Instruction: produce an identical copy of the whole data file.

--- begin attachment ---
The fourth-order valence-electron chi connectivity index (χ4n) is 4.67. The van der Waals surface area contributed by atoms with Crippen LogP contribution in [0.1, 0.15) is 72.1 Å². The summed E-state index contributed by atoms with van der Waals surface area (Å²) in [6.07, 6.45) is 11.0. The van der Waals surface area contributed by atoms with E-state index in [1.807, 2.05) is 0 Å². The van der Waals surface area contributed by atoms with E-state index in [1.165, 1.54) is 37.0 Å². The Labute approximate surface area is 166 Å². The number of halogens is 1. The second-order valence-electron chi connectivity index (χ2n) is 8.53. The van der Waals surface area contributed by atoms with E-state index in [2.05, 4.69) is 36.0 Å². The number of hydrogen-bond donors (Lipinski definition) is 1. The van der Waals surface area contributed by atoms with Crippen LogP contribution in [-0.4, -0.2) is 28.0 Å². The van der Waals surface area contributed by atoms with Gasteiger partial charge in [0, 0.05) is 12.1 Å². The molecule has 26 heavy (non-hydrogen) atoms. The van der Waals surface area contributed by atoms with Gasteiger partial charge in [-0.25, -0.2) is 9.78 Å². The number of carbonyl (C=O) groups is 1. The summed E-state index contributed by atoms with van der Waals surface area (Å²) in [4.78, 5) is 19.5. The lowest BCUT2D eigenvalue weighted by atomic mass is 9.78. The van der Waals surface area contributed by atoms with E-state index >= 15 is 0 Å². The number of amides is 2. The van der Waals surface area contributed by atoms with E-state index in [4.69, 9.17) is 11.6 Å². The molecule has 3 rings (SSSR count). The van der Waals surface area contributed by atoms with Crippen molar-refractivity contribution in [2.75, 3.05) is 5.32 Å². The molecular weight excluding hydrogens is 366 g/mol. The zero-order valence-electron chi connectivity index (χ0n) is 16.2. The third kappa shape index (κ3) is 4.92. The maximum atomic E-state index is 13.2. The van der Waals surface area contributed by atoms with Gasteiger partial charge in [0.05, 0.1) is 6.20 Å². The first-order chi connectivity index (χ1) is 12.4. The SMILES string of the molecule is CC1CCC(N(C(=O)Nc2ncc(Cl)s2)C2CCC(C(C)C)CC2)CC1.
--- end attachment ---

The fourth-order valence-electron chi connectivity index (χ4n) is 4.67. The van der Waals surface area contributed by atoms with Crippen LogP contribution in [0.1, 0.15) is 72.1 Å². The summed E-state index contributed by atoms with van der Waals surface area (Å²) in [6.07, 6.45) is 11.0. The van der Waals surface area contributed by atoms with E-state index in [1.807, 2.05) is 0 Å². The van der Waals surface area contributed by atoms with E-state index in [1.165, 1.54) is 37.0 Å². The Labute approximate surface area is 166 Å². The number of halogens is 1. The second-order valence-electron chi connectivity index (χ2n) is 8.53. The van der Waals surface area contributed by atoms with E-state index in [2.05, 4.69) is 36.0 Å². The number of hydrogen-bond donors (Lipinski definition) is 1. The van der Waals surface area contributed by atoms with Crippen LogP contribution in [-0.4, -0.2) is 28.0 Å². The van der Waals surface area contributed by atoms with Gasteiger partial charge in [0, 0.05) is 12.1 Å². The molecule has 26 heavy (non-hydrogen) atoms. The van der Waals surface area contributed by atoms with Gasteiger partial charge in [-0.25, -0.2) is 9.78 Å². The number of carbonyl (C=O) groups is 1. The summed E-state index contributed by atoms with van der Waals surface area (Å²) in [4.78, 5) is 19.5. The lowest BCUT2D eigenvalue weighted by atomic mass is 9.78. The van der Waals surface area contributed by atoms with E-state index >= 15 is 0 Å². The number of amides is 2. The van der Waals surface area contributed by atoms with E-state index in [4.69, 9.17) is 11.6 Å². The molecule has 3 rings (SSSR count). The van der Waals surface area contributed by atoms with Crippen molar-refractivity contribution in [2.75, 3.05) is 5.32 Å². The molecular weight excluding hydrogens is 366 g/mol. The zero-order valence-electron chi connectivity index (χ0n) is 16.2. The third kappa shape index (κ3) is 4.92. The maximum atomic E-state index is 13.2. The van der Waals surface area contributed by atoms with Gasteiger partial charge in [0.05, 0.1) is 6.20 Å². The first-order chi connectivity index (χ1) is 12.4. The SMILES string of the molecule is CC1CCC(N(C(=O)Nc2ncc(Cl)s2)C2CCC(C(C)C)CC2)CC1.